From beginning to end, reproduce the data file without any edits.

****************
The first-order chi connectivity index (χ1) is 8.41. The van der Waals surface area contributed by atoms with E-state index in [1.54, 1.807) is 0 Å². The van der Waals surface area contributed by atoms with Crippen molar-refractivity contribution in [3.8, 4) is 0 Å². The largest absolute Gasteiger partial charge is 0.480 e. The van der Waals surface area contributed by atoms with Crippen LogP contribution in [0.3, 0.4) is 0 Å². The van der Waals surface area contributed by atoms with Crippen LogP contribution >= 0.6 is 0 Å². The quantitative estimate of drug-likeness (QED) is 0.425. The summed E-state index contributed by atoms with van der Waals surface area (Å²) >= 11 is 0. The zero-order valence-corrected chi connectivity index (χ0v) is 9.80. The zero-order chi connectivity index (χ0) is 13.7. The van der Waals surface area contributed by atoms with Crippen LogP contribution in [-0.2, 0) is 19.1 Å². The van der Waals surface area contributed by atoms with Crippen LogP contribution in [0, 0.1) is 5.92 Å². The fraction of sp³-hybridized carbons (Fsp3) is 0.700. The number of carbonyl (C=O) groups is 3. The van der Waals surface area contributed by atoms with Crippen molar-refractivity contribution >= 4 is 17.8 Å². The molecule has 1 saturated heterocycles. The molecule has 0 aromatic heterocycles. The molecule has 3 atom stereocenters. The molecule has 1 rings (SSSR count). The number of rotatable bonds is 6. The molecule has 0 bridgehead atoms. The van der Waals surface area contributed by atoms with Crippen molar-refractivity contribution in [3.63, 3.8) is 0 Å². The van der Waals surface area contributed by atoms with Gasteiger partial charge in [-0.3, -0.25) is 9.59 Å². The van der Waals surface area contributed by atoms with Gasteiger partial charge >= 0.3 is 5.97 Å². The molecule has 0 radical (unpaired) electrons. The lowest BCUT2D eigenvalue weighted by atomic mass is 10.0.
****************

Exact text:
The first-order chi connectivity index (χ1) is 8.41. The van der Waals surface area contributed by atoms with E-state index in [1.54, 1.807) is 0 Å². The van der Waals surface area contributed by atoms with Crippen molar-refractivity contribution in [3.8, 4) is 0 Å². The largest absolute Gasteiger partial charge is 0.480 e. The van der Waals surface area contributed by atoms with Crippen LogP contribution in [0.3, 0.4) is 0 Å². The van der Waals surface area contributed by atoms with Crippen LogP contribution >= 0.6 is 0 Å². The quantitative estimate of drug-likeness (QED) is 0.425. The summed E-state index contributed by atoms with van der Waals surface area (Å²) >= 11 is 0. The zero-order valence-corrected chi connectivity index (χ0v) is 9.80. The zero-order chi connectivity index (χ0) is 13.7. The van der Waals surface area contributed by atoms with Crippen LogP contribution in [-0.2, 0) is 19.1 Å². The van der Waals surface area contributed by atoms with Crippen LogP contribution in [0, 0.1) is 5.92 Å². The fraction of sp³-hybridized carbons (Fsp3) is 0.700. The number of carbonyl (C=O) groups is 3. The van der Waals surface area contributed by atoms with Crippen molar-refractivity contribution >= 4 is 17.8 Å². The molecule has 1 saturated heterocycles. The molecule has 0 aromatic heterocycles. The molecule has 3 atom stereocenters. The molecule has 1 rings (SSSR count). The number of rotatable bonds is 6. The molecule has 0 bridgehead atoms. The van der Waals surface area contributed by atoms with Crippen molar-refractivity contribution in [3.63, 3.8) is 0 Å². The van der Waals surface area contributed by atoms with Gasteiger partial charge in [-0.3, -0.25) is 9.59 Å². The van der Waals surface area contributed by atoms with Gasteiger partial charge >= 0.3 is 5.97 Å². The molecule has 0 radical (unpaired) electrons. The lowest BCUT2D eigenvalue weighted by atomic mass is 10.0.